I did a count of people who relinquished their positions after these scandal, and I could come up with only 13 in top jobs of government or industry. Big corporations and tech came under scrutiny but they managed to stay off the radar as the scandal faded from public memory, which is short. The legal angle was touted, the ethics of these large scale operations be damned. Cash can gag most people, while others puke. Blame it on the germs on those wads of notes. I can’t help the retching bit about dirty money in this age of electronic transactions and SWIFT banking, but I hope you get the message. It’s disgusting.

Intermediaries, bankers, accountants and lawyers make a killing, or get a cut, many are called to pay bribes, others are chosen to take them.

Wealth is generated often legally, funnelled in shady ways and nicely distributed to forlorn lands, and the rich get playgrounds to splurge and spend on a nice holiday. They are merely ‘avoiding’ tax in their home countries where they have to watch out for the taxman.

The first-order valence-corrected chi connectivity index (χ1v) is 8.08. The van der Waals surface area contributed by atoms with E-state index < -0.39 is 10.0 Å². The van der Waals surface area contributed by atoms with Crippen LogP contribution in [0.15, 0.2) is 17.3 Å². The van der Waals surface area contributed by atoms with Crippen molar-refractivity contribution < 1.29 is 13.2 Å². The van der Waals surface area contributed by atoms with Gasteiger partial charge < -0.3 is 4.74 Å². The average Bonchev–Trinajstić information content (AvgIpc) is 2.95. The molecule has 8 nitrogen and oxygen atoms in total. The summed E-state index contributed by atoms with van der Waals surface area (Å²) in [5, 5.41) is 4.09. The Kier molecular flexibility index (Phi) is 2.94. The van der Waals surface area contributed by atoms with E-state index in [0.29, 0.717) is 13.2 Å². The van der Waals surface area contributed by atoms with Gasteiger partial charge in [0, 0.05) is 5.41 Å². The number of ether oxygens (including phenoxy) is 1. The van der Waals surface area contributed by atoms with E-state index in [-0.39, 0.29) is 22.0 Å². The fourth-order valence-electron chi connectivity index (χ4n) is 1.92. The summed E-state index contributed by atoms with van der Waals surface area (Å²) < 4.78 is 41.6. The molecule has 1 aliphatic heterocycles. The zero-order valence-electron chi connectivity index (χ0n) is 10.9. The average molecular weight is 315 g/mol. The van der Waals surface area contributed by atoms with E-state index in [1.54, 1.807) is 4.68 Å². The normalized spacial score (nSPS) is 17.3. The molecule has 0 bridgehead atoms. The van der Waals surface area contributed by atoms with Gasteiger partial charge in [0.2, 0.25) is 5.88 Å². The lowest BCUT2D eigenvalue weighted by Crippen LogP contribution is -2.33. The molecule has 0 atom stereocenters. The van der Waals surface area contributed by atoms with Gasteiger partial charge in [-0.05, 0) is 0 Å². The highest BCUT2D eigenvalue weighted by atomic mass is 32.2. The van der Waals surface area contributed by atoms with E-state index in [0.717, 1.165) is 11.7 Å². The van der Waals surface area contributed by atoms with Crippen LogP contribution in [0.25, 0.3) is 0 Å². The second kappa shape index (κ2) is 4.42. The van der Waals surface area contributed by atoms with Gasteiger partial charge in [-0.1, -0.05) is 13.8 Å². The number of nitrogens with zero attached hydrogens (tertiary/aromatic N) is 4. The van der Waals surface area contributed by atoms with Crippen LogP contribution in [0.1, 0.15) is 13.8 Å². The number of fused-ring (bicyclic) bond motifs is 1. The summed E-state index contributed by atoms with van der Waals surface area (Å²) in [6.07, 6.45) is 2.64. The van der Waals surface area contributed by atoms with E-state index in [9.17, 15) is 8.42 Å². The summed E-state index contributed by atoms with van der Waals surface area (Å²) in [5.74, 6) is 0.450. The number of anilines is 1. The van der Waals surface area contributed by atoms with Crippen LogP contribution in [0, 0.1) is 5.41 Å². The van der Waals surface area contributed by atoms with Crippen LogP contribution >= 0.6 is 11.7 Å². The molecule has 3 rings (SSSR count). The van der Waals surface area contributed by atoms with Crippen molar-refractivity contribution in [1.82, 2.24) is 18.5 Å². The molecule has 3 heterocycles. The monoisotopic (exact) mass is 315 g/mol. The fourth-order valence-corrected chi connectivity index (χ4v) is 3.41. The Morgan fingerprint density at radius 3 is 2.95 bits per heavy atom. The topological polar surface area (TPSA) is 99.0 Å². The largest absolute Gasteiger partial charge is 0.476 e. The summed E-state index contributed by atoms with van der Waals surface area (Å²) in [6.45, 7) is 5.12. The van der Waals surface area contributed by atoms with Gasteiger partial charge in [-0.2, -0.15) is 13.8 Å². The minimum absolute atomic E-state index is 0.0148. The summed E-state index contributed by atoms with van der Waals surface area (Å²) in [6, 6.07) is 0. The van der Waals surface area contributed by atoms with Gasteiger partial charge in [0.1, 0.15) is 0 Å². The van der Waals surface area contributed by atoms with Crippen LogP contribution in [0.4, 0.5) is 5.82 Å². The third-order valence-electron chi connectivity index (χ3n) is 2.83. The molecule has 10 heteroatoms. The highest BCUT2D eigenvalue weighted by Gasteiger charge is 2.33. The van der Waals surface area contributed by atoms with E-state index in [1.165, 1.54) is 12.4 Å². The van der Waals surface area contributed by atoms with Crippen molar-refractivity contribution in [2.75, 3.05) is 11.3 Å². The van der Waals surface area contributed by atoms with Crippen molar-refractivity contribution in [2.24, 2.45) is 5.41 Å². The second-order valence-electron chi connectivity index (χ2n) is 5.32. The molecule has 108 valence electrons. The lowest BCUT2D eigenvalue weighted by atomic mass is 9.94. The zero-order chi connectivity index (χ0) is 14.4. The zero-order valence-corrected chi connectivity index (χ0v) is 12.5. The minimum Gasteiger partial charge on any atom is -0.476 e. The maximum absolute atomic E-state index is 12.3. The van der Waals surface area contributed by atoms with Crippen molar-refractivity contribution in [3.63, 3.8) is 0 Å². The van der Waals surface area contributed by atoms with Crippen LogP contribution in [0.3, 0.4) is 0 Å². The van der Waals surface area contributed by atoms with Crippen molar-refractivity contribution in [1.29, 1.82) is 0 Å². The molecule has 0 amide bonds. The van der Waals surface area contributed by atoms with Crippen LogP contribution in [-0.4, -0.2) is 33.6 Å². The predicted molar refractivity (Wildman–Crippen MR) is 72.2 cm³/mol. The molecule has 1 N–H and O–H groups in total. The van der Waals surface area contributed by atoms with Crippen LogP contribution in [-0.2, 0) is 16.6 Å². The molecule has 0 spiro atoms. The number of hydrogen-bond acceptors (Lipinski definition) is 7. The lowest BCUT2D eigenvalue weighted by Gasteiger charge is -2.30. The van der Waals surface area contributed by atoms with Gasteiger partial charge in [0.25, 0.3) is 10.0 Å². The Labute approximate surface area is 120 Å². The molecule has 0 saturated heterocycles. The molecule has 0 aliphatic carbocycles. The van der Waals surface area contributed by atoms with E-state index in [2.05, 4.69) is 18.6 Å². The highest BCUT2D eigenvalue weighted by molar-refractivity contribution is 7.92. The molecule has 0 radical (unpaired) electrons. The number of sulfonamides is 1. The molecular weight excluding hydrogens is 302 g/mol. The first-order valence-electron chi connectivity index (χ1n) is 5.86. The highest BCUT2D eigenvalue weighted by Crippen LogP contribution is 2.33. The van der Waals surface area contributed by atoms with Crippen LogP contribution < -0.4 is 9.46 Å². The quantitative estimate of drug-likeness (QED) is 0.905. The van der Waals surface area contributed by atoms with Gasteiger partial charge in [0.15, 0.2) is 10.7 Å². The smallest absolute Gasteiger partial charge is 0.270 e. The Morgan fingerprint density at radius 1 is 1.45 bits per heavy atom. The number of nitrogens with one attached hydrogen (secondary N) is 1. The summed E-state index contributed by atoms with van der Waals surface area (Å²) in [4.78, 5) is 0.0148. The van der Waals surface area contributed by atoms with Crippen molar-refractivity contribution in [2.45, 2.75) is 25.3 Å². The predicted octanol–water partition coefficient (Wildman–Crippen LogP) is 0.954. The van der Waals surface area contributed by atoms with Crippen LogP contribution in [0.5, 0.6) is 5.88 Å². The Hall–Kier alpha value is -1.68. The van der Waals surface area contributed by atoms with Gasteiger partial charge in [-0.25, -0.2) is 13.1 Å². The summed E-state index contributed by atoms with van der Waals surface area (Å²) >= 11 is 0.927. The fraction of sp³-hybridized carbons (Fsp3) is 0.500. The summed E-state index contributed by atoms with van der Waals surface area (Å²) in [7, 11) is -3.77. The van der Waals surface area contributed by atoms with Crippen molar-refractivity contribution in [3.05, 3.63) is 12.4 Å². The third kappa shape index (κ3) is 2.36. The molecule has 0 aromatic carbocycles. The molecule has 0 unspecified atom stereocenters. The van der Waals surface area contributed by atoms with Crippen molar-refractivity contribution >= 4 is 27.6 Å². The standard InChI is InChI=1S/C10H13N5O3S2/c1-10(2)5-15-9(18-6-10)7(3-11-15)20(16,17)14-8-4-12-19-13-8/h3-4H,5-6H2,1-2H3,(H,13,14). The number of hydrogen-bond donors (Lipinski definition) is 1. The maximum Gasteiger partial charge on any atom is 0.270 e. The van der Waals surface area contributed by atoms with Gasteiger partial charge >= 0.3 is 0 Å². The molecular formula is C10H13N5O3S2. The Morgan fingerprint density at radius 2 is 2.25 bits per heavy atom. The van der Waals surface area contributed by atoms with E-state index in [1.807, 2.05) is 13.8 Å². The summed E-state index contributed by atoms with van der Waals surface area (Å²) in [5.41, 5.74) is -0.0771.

Tax avoidance and evasion needs vigilance, or regulation. It’s a fiscal offense, a white-collared infraction. A mere rap on the knuckles is not enough when you buyout some guy in a nine-to-five bank job who strikes some cool deals for ultra-rich clients like Nirav Modi. And if you think the Panama and Paradise Papers awakened the world’s conscience to scams and scandals, you are wrong.

According to the World Economic Forum, a whopping $2 trillion is wasted annually on corruption. If it wasn’t for these diversion of funds, $1 trillion could have been used to build roads, bridges and hospitals in poorer countries. All children could be given a basic education with $26 billion; $116 billion could be used to end global hunger, and $8.5 billion could have gone to fund the fight against diseases like malaria.